The most important checklist is:

  1. Know how to choose the best fit for you
  2. Know which you need to conquer the territory of the day or moment
  3. Know when the time is right to get a different size
  4. Admit if they start to stink and replace them
  5. Never borrow someone else’s shoes, you don’t know where they’ve been


Are You In A Whirlpool Of Negative Events? What Your Brain Needs To Break That Spiral

how to pull out of a downward spiral | Show Up Strong

You’ve heard of being “in a zone,” and it’s usually attributed to doing everything righton a roll, lucky streak…. but did you know your brain can be “in a negative zone“? Most people call it a losing streak, bad luck, lazy, blowing it, depression, pity party, or throwing it all away…. However, what might be happening is a trick the mind plays.

Things in your life and business are going along smoothly; you’re kicking butt; you feel like you can do anything. Suddenly, you’re blindsided, like getting hit across the head with a 2 x 4.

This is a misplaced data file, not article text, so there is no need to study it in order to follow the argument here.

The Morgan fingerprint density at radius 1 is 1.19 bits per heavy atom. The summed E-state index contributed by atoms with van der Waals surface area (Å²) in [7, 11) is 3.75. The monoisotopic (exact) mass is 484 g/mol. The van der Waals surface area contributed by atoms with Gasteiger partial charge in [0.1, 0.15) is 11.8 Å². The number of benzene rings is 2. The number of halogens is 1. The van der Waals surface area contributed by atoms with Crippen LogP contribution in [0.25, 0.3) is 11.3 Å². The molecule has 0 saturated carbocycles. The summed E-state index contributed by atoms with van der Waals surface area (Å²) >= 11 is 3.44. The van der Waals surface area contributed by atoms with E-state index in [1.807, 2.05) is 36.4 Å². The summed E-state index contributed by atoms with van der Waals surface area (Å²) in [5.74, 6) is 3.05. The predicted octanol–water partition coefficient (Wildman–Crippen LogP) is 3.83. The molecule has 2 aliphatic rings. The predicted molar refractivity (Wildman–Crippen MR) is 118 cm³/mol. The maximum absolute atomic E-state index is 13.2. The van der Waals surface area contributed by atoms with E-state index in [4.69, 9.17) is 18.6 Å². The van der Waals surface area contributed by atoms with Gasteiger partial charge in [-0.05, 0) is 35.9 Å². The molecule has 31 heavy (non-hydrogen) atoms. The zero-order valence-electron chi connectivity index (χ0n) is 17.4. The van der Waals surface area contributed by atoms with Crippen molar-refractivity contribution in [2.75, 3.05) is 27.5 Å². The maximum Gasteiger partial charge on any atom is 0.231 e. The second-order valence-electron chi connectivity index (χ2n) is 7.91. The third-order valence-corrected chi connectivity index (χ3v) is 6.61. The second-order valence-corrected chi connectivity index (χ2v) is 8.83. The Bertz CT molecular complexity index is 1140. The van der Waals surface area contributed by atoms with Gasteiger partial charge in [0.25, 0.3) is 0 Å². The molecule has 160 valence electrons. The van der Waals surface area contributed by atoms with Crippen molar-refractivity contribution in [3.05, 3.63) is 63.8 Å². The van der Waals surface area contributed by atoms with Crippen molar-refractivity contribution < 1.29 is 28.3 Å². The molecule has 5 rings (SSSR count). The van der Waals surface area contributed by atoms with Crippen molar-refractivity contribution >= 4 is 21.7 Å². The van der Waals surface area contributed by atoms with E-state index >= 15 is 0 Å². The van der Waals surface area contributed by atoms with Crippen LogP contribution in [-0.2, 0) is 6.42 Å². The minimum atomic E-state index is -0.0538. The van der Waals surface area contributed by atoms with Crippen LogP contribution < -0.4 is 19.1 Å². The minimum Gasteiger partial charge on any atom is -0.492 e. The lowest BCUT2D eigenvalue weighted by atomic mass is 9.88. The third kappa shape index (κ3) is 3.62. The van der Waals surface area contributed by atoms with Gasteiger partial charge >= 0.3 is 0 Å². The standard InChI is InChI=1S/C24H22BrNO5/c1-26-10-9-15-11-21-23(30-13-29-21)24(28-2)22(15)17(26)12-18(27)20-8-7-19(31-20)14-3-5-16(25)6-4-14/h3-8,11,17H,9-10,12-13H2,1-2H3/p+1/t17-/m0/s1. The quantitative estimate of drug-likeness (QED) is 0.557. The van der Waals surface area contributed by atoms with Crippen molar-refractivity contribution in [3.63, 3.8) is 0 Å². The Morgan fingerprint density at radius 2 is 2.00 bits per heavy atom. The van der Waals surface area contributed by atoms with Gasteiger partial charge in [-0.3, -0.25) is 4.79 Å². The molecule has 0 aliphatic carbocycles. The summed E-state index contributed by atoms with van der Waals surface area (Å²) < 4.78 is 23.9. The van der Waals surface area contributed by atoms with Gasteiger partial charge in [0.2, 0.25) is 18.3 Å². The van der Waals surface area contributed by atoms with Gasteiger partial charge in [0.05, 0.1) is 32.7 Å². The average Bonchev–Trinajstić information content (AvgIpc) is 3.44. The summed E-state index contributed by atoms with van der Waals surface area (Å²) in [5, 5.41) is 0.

Perhaps you made some decisions that didn’t work out,  maybe you weren’t paying attention or through absolutely no fault of your own, the momentum of being on a roll, abruptly stops.

Like a tsunami, a number of negative emotions slam into you and just keep coming. You become highly stressed, out of control of your world and may even feel helpless, with no safety insight. The more people shove “think positive” down your throat and stabbing you in the heart with “this too shall pass”, the worse you feel.

Those events can feel like someone took your winning lottery ticket and tore it up right in front of your face. This can start a mental trend,  sending your brain into the “Negative Vortex.”

Our brain is most comfortable with patterns and repetition. This makes it easier to function, using less energy and resources. The connections to thoughts, feelings, and chemistry strengthen as they’re used. The more they’re used, the stronger they get. A person’s mental momentum goes in the direction of whatever the current and most recent momentum happens to be.